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A flight through history on a B-17 bomber

DULUTH, MN — The history of airplanes goes back well over 100 years. The models and capabilities are vast, and so are the stories they tell.

CBS 3 had the honor of taking a flight through history on a B-17 World War II-era plane called the Yankee Lady. While she was built too late to fly in combat, she was one of the 16 “Flying Fortresses” and served the U.S. Coast Guard both in the air and on the sea.

“Oh, this is living history. This is living flying history,” said Roy Nickels, a pilot of the Yankee Lady.

Flown from 1941 to 1945 the B-17 is a warrior.

“Flying over Germany with no fighter escorts for the first part of the war, up at 20,000 feet where it’s freezing cold, it’s windy, it’s dark, it’s uncomfortable, and there are people trying to kill you,” recalled Nickels.

That was the reality for soldiers during World War II.
Their bravery is what motivates Nickels and his volunteer crew to fly the Yankee Lady.

“We fly it basically to honor those who did in the war. We think their sacrifice is extraordinary. Every time I get in this airplane and look around I cannot believe these guys did what they did.”

Walking through the bomber plane gives a glimpse into life as a soldier on a B-17.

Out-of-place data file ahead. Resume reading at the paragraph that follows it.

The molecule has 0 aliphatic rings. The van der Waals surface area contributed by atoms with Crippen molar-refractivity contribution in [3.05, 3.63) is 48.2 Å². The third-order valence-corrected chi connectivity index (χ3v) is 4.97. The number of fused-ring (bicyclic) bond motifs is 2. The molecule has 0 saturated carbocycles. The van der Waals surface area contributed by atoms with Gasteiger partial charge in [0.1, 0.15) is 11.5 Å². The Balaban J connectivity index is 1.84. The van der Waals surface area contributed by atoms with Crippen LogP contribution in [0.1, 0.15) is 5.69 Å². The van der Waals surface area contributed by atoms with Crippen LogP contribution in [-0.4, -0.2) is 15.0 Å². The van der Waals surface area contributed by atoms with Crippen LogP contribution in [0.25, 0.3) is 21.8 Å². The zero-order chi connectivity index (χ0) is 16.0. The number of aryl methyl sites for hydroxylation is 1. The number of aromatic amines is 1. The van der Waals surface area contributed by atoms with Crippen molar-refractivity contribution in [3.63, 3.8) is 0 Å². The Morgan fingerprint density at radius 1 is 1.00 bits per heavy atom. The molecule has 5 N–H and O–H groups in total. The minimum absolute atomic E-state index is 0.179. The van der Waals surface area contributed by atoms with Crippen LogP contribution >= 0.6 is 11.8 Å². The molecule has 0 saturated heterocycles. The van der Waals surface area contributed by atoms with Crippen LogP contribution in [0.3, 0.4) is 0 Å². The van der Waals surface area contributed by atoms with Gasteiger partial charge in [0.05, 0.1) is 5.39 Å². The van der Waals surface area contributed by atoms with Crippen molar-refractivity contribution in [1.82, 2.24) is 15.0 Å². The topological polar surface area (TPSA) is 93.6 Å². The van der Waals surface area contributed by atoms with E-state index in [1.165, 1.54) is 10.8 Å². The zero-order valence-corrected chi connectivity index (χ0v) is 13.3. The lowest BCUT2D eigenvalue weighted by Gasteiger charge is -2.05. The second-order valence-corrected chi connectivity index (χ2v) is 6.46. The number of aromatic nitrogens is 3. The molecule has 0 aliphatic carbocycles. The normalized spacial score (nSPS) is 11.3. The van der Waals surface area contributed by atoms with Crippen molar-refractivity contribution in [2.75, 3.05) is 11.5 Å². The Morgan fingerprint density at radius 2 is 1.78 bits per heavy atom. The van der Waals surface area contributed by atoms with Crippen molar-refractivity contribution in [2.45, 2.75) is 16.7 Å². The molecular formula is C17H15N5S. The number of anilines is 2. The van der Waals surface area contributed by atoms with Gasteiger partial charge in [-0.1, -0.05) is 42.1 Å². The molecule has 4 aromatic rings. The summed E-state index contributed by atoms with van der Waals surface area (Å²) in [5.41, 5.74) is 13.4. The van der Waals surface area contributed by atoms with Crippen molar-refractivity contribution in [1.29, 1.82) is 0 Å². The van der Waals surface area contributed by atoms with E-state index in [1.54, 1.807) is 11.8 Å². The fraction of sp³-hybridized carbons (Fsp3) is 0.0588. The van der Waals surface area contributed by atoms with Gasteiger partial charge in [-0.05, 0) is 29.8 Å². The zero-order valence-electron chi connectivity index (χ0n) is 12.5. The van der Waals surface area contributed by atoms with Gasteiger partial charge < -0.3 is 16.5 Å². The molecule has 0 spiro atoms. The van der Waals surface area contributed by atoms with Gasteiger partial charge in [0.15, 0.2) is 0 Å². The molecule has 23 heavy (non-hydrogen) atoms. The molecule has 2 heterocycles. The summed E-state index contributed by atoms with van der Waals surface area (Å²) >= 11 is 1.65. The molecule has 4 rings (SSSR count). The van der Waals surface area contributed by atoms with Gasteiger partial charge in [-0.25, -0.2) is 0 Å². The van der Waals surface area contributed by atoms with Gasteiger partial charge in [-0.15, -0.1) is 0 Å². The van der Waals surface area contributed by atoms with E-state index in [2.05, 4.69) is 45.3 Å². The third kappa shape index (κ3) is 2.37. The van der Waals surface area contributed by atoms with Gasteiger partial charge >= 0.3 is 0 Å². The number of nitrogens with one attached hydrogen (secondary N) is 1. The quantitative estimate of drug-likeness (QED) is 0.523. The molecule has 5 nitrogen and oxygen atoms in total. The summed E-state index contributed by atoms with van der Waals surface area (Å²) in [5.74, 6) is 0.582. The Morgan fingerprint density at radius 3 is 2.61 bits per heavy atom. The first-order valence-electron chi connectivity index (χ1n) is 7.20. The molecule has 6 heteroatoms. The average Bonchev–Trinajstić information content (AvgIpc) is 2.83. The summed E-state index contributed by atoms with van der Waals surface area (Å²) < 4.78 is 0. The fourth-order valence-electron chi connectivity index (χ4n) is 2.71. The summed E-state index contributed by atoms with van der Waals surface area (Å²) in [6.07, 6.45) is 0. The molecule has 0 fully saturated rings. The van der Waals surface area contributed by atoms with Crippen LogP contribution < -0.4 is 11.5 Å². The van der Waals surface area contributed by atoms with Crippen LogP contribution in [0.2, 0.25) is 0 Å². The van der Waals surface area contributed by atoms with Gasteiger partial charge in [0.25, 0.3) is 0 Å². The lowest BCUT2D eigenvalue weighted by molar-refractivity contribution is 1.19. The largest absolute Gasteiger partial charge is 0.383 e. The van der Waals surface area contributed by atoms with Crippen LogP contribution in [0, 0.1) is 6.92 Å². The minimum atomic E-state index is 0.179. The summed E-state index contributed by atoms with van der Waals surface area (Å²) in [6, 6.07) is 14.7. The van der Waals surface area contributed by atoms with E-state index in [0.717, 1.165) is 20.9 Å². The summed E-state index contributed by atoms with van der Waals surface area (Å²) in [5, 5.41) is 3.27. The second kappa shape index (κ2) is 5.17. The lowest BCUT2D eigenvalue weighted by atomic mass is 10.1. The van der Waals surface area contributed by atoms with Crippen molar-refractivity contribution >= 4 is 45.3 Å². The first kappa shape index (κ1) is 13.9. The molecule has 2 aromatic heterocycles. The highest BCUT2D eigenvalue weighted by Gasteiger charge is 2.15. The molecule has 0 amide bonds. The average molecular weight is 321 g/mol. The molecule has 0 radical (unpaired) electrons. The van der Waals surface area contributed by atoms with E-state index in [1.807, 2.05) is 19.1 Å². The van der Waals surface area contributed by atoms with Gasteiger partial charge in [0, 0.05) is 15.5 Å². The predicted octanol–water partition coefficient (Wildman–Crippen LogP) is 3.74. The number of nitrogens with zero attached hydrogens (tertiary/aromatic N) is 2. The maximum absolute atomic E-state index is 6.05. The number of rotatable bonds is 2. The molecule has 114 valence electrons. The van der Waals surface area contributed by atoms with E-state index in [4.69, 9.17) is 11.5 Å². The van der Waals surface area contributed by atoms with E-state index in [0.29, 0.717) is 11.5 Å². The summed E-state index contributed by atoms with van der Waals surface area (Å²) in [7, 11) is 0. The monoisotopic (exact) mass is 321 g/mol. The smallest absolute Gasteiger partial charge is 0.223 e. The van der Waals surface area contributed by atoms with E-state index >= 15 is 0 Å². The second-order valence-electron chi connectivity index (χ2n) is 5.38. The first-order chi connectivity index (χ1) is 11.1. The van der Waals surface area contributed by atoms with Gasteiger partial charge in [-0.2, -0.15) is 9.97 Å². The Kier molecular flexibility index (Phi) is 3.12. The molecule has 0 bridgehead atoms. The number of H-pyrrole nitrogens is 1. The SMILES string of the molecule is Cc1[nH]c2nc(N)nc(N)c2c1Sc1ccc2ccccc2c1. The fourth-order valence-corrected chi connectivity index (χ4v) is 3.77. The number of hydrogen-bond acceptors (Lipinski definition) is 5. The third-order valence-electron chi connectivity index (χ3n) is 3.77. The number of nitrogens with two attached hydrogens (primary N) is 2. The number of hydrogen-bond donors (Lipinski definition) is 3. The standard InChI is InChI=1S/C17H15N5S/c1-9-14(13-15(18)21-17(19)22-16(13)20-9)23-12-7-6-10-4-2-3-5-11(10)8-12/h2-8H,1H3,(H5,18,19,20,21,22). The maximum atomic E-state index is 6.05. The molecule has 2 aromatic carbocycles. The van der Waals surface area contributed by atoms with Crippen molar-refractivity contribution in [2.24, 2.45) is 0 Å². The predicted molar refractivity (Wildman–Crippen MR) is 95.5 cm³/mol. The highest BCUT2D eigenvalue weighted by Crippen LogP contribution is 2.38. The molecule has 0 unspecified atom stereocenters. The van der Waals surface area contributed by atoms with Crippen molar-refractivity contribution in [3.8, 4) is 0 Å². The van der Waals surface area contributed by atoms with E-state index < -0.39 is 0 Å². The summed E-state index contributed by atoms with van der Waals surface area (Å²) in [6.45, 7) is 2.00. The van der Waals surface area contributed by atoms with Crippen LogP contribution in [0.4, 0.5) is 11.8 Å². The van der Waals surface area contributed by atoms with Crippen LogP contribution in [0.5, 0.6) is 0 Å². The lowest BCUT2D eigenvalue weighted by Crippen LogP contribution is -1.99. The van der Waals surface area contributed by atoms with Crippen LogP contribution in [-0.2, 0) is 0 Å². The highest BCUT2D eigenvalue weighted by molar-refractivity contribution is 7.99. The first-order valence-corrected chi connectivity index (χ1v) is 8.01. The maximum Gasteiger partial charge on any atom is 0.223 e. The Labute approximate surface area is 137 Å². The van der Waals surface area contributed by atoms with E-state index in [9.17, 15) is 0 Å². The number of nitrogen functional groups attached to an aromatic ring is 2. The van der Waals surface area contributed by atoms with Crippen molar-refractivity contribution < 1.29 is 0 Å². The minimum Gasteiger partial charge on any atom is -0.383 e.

“It’s very cramped. This definitely was not built for comfort,” said Nickels.

While it might have been a challenging space for me to navigate, Nickels said during wartime, it was much more difficult.

“Imagine doing this also with a big heavy fleece flight suit on and maybe also wearing a parachute. You’re really not gonna be able to move around.”

Walking through the plane it’s clear that the past had a strong presence.

Nickels credits that to a near ten-year restoration.

“I think I can say, even though I’m biased, that this is probably the finest restored B-17 flying in the world and there are only 10 or 11 of them in the entire world.”

As the crew prepared for takeoff, Nickels remembered the soldiers who once fought in the B-17.

“Take a few moments to contemplate what it was like 75 years ago to work and fight in something like this.”

The memory of those who sacrificed so much is not lost on the Yankee Lady.

“As time goes on things get further back into the past and we tend to forget them a little bit. It’s our goal to try to spark an interest in the history of the second world war and how important it was for what we have today.”

From the blue skies above Duluth, the Yankee Lady showed her strength once again.

Kristen Vake

Anchor, Reporter

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